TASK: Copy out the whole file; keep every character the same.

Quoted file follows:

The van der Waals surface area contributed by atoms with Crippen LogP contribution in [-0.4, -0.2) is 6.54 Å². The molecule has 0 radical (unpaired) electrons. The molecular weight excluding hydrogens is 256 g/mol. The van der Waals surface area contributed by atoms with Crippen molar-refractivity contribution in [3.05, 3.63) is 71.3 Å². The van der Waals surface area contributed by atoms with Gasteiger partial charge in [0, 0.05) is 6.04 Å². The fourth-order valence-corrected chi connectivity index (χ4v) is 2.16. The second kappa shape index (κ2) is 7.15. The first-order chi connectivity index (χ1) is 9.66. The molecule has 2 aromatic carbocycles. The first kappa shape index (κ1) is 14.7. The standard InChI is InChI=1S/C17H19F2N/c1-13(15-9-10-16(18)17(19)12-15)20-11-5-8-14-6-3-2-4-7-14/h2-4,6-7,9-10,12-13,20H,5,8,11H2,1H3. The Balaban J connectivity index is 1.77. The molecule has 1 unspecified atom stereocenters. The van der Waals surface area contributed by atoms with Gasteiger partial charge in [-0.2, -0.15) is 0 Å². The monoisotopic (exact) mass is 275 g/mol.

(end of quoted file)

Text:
The van der Waals surface area contributed by atoms with Crippen LogP contribution in [-0.4, -0.2) is 6.54 Å². The molecule has 0 radical (unpaired) electrons. The molecular weight excluding hydrogens is 256 g/mol. The van der Waals surface area contributed by atoms with Crippen molar-refractivity contribution in [3.05, 3.63) is 71.3 Å². The van der Waals surface area contributed by atoms with Gasteiger partial charge in [0, 0.05) is 6.04 Å². The fourth-order valence-corrected chi connectivity index (χ4v) is 2.16. The second kappa shape index (κ2) is 7.15. The first-order chi connectivity index (χ1) is 9.66. The molecule has 2 aromatic carbocycles. The first kappa shape index (κ1) is 14.7. The standard InChI is InChI=1S/C17H19F2N/c1-13(15-9-10-16(18)17(19)12-15)20-11-5-8-14-6-3-2-4-7-14/h2-4,6-7,9-10,12-13,20H,5,8,11H2,1H3. The Balaban J connectivity index is 1.77. The molecule has 1 unspecified atom stereocenters. The van der Waals surface area contributed by atoms with Gasteiger partial charge in [-0.2, -0.15) is 0 Å². The monoisotopic (exact) mass is 275 g/mol.